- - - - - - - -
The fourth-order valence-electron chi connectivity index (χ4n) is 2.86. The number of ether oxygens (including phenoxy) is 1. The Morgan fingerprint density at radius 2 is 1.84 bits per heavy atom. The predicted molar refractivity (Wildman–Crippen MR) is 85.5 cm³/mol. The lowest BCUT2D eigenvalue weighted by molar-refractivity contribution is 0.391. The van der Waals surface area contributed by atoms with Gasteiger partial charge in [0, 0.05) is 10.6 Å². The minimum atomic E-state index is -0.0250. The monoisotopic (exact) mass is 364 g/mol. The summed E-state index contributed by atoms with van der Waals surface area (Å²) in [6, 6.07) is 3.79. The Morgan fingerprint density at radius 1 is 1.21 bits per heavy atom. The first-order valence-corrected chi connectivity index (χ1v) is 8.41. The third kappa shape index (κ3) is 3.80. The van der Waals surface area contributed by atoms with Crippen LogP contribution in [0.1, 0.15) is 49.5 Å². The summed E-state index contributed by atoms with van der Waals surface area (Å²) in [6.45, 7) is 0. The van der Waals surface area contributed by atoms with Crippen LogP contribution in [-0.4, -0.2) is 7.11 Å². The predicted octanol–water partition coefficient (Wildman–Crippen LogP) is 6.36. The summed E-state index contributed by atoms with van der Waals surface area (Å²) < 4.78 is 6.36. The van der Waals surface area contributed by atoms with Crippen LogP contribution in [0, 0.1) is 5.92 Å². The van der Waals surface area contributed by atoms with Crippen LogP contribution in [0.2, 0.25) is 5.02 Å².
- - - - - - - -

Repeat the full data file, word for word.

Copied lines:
The fourth-order valence-electron chi connectivity index (χ4n) is 2.86. The number of ether oxygens (including phenoxy) is 1. The Morgan fingerprint density at radius 2 is 1.84 bits per heavy atom. The predicted molar refractivity (Wildman–Crippen MR) is 85.5 cm³/mol. The lowest BCUT2D eigenvalue weighted by molar-refractivity contribution is 0.391. The van der Waals surface area contributed by atoms with Gasteiger partial charge in [0, 0.05) is 10.6 Å². The minimum atomic E-state index is -0.0250. The monoisotopic (exact) mass is 364 g/mol. The summed E-state index contributed by atoms with van der Waals surface area (Å²) in [6, 6.07) is 3.79. The Morgan fingerprint density at radius 1 is 1.21 bits per heavy atom. The first-order valence-corrected chi connectivity index (χ1v) is 8.41. The third kappa shape index (κ3) is 3.80. The van der Waals surface area contributed by atoms with Crippen LogP contribution in [0.1, 0.15) is 49.5 Å². The summed E-state index contributed by atoms with van der Waals surface area (Å²) in [6.45, 7) is 0. The van der Waals surface area contributed by atoms with Crippen LogP contribution in [-0.4, -0.2) is 7.11 Å². The predicted octanol–water partition coefficient (Wildman–Crippen LogP) is 6.36. The summed E-state index contributed by atoms with van der Waals surface area (Å²) < 4.78 is 6.36. The van der Waals surface area contributed by atoms with Crippen LogP contribution in [0, 0.1) is 5.92 Å². The van der Waals surface area contributed by atoms with Crippen LogP contribution in [0.2, 0.25) is 5.02 Å².